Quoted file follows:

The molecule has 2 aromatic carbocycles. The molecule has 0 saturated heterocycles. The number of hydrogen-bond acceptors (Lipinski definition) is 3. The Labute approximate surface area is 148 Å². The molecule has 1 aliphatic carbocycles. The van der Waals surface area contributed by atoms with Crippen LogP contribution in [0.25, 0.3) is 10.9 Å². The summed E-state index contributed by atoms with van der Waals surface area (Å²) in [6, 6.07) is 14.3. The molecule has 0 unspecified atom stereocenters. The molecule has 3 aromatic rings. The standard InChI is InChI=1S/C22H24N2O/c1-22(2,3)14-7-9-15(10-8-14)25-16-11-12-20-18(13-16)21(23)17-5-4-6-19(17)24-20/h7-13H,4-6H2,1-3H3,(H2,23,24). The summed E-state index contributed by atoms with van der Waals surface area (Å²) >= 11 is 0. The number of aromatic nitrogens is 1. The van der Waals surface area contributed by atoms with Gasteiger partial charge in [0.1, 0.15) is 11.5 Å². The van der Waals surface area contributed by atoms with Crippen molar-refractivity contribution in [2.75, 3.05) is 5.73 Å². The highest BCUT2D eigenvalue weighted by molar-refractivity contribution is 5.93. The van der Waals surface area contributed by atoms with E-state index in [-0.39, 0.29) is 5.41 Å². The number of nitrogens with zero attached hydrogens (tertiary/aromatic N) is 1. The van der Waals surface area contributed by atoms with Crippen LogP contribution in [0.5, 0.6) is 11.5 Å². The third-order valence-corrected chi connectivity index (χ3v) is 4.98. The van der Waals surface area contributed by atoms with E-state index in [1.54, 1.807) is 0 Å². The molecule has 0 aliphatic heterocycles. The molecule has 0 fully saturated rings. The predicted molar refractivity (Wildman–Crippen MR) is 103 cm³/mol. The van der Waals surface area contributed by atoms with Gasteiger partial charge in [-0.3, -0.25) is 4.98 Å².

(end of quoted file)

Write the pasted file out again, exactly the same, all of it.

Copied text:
The molecule has 2 aromatic carbocycles. The molecule has 0 saturated heterocycles. The number of hydrogen-bond acceptors (Lipinski definition) is 3. The Labute approximate surface area is 148 Å². The molecule has 1 aliphatic carbocycles. The van der Waals surface area contributed by atoms with Crippen LogP contribution in [0.25, 0.3) is 10.9 Å². The summed E-state index contributed by atoms with van der Waals surface area (Å²) in [6, 6.07) is 14.3. The molecule has 0 unspecified atom stereocenters. The molecule has 3 aromatic rings. The standard InChI is InChI=1S/C22H24N2O/c1-22(2,3)14-7-9-15(10-8-14)25-16-11-12-20-18(13-16)21(23)17-5-4-6-19(17)24-20/h7-13H,4-6H2,1-3H3,(H2,23,24). The summed E-state index contributed by atoms with van der Waals surface area (Å²) >= 11 is 0. The number of aromatic nitrogens is 1. The van der Waals surface area contributed by atoms with Gasteiger partial charge in [0.1, 0.15) is 11.5 Å². The van der Waals surface area contributed by atoms with Crippen molar-refractivity contribution in [2.75, 3.05) is 5.73 Å². The highest BCUT2D eigenvalue weighted by molar-refractivity contribution is 5.93. The van der Waals surface area contributed by atoms with E-state index in [-0.39, 0.29) is 5.41 Å². The number of nitrogens with zero attached hydrogens (tertiary/aromatic N) is 1. The van der Waals surface area contributed by atoms with Crippen LogP contribution in [0.5, 0.6) is 11.5 Å². The third-order valence-corrected chi connectivity index (χ3v) is 4.98. The van der Waals surface area contributed by atoms with E-state index in [1.54, 1.807) is 0 Å². The molecule has 0 aliphatic heterocycles. The molecule has 0 fully saturated rings. The predicted molar refractivity (Wildman–Crippen MR) is 103 cm³/mol. The van der Waals surface area contributed by atoms with Gasteiger partial charge in [-0.3, -0.25) is 4.98 Å².